PDF: Daas Elyon - Hebrew Section (33.1MB)
PDF: Daas Elyon - English section (11.9MB)
Please note: The English section is not a translation of the Hebrew section; it contains other content.


Ateres Levi Yitzchok

VSamti Kadkod20 Menachem-Av 5774 (2014) marks 70 years since the passing of Rabbi Levi Yitzchak Schneerson, the father of the seventh Lubavitcher Rebbe, and the great-great-grandson of the third Lubavitcher Rebbe, the Tzemach Tzedek.

Rabbi Levi Yitzchak was proficient in Kabbalah, Talmud, and Chassidic philosophy, and was ordained by the leading Torah authorities of his time, including Rabbi Chaim Soloveitchik of Brisk and Rabbi Eliyahu Chaim Meizel of Lodz.In 1909, Rabbi Levi Yitzchak assumed the position of chief rabbi of the Ukrainian city of Yekatrinoslav (known today as Dnepropetrovsk) and served the community for 32 years. During his years of leadership, Rabbi Levi Yitzchak resolutely engaged in religious activism, never giving in to the ever-growing pressure from Soviets.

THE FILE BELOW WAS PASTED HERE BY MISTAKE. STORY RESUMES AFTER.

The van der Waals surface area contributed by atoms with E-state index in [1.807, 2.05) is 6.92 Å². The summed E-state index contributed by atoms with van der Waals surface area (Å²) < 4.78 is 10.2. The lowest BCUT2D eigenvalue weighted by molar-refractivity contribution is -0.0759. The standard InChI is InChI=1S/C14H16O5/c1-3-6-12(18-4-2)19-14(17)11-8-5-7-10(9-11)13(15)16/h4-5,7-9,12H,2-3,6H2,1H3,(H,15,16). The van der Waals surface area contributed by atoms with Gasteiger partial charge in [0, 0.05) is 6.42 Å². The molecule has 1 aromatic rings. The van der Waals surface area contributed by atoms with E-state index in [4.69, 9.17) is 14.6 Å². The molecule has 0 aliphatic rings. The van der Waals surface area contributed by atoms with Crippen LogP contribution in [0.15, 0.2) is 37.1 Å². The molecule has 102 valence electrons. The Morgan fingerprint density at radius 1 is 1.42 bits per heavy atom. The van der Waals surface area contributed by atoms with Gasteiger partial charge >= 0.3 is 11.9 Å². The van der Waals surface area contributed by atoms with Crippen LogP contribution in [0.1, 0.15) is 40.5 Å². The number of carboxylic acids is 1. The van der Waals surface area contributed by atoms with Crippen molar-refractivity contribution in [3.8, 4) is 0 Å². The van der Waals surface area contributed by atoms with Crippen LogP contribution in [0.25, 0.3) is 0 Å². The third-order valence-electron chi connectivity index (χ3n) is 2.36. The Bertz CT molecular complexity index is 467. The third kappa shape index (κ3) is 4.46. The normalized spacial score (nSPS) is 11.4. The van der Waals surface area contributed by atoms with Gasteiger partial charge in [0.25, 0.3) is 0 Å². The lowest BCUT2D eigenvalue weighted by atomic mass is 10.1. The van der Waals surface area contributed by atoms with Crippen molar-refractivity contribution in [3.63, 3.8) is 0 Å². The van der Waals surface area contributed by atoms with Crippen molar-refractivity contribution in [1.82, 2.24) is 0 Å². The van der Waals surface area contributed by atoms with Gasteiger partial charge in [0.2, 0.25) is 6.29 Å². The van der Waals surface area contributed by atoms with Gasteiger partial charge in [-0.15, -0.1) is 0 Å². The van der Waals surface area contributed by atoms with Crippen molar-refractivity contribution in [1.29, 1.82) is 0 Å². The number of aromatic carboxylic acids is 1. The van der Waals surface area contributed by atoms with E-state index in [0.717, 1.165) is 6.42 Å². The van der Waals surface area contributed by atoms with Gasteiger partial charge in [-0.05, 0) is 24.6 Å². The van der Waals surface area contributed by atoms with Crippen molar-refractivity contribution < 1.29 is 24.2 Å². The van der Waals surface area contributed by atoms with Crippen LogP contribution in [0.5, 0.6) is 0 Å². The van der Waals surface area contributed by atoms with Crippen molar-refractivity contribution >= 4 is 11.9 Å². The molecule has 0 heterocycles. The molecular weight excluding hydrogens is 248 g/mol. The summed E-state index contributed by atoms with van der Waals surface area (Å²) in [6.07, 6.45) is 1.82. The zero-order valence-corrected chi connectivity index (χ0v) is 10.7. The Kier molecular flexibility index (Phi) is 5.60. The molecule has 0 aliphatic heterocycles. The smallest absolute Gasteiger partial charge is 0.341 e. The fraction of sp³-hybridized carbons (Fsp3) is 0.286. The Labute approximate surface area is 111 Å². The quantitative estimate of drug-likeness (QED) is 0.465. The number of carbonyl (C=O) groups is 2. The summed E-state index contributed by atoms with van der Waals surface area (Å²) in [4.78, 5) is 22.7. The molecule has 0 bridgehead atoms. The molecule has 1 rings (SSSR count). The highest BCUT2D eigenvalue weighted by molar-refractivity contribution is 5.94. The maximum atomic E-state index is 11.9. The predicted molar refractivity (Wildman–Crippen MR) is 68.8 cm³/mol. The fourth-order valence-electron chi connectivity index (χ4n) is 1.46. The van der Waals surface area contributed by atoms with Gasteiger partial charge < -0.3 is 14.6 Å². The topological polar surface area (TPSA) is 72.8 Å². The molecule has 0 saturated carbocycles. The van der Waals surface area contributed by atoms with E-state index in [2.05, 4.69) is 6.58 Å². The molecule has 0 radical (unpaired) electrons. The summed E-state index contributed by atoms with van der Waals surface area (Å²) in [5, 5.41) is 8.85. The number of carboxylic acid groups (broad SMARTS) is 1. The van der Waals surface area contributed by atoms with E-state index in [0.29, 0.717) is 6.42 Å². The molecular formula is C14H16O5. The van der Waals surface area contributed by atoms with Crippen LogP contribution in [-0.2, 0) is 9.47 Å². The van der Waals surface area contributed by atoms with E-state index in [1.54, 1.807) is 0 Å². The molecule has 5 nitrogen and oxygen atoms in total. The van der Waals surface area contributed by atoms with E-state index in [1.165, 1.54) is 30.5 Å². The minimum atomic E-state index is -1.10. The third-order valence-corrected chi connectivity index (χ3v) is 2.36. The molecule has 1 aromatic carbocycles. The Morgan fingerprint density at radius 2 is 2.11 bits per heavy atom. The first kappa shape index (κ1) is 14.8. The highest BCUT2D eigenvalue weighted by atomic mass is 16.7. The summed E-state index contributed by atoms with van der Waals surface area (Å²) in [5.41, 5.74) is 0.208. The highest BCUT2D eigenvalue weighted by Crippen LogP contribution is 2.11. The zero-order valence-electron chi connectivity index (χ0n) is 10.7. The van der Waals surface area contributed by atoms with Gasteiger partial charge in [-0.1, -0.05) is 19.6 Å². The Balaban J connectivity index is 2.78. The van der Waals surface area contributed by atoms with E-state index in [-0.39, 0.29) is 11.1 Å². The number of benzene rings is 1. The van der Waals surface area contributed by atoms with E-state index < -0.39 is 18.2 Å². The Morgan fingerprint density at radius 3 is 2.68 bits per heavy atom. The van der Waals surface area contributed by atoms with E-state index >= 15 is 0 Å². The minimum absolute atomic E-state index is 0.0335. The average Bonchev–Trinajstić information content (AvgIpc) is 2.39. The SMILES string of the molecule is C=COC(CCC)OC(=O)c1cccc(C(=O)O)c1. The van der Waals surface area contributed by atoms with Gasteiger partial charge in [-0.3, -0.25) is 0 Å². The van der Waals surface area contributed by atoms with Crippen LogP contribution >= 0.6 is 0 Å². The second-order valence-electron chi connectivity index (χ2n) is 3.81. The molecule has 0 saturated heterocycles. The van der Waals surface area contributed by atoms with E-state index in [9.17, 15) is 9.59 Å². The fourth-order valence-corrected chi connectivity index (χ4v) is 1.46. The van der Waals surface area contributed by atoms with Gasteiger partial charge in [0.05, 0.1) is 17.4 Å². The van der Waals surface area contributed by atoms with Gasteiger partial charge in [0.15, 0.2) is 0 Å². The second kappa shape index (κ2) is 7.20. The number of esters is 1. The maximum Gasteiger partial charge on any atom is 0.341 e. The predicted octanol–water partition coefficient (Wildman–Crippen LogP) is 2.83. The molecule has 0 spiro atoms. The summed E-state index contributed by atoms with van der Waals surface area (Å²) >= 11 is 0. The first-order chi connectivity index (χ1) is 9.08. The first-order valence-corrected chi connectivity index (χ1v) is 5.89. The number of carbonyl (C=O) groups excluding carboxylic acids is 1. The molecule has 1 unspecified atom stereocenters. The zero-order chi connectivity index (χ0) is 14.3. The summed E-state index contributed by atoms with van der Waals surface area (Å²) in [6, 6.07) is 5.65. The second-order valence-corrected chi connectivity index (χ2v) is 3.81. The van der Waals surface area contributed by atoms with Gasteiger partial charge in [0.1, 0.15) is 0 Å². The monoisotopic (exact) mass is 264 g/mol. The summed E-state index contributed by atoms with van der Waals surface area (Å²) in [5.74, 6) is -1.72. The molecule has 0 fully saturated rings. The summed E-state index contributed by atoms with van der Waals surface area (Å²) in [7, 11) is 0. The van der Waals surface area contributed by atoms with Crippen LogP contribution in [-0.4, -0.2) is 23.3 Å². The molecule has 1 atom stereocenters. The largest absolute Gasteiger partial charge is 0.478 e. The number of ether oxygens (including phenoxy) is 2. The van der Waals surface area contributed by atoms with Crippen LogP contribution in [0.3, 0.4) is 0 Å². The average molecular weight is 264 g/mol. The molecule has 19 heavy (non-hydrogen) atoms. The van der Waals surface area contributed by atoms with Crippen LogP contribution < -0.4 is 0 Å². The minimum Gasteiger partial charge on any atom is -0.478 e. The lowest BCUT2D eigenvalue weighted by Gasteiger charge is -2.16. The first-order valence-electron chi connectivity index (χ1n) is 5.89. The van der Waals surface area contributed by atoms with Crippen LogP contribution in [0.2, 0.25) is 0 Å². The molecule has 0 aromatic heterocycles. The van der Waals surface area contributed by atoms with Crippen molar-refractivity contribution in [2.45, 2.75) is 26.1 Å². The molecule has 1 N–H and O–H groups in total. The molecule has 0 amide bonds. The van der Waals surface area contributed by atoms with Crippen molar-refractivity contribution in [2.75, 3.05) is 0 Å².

In 1939, Rabbi Levi Yitzchak was arrested for his activities on behalf of Judaism in the Soviet Union. After more than a year of torture and interrogations in Stalin's notorious prisons, Rabbi Levi Yitzchak was sentenced to five years of exile in mosquito-infested Chi’ili, a primitive village located in a remote area in Kazakhstan, which was then part of Soviet Asia. During that time, Rabbi Levi Yitzchak lived in abject poverty and discomfort, with no privacy. Despite the hardships, Rabbi Levi Yitzchak spent much of his time penning his thoughts in the margins of the few books that he had in his possession, with ink his wife prepared from herbs. In 1944, as Rabbi Levi Yitzchak’s sentence was nearing its end, his physical condition began to deteriorate. On the 20th of Av, Rabbi Levi Yitzchak returned his pure soul to its Maker.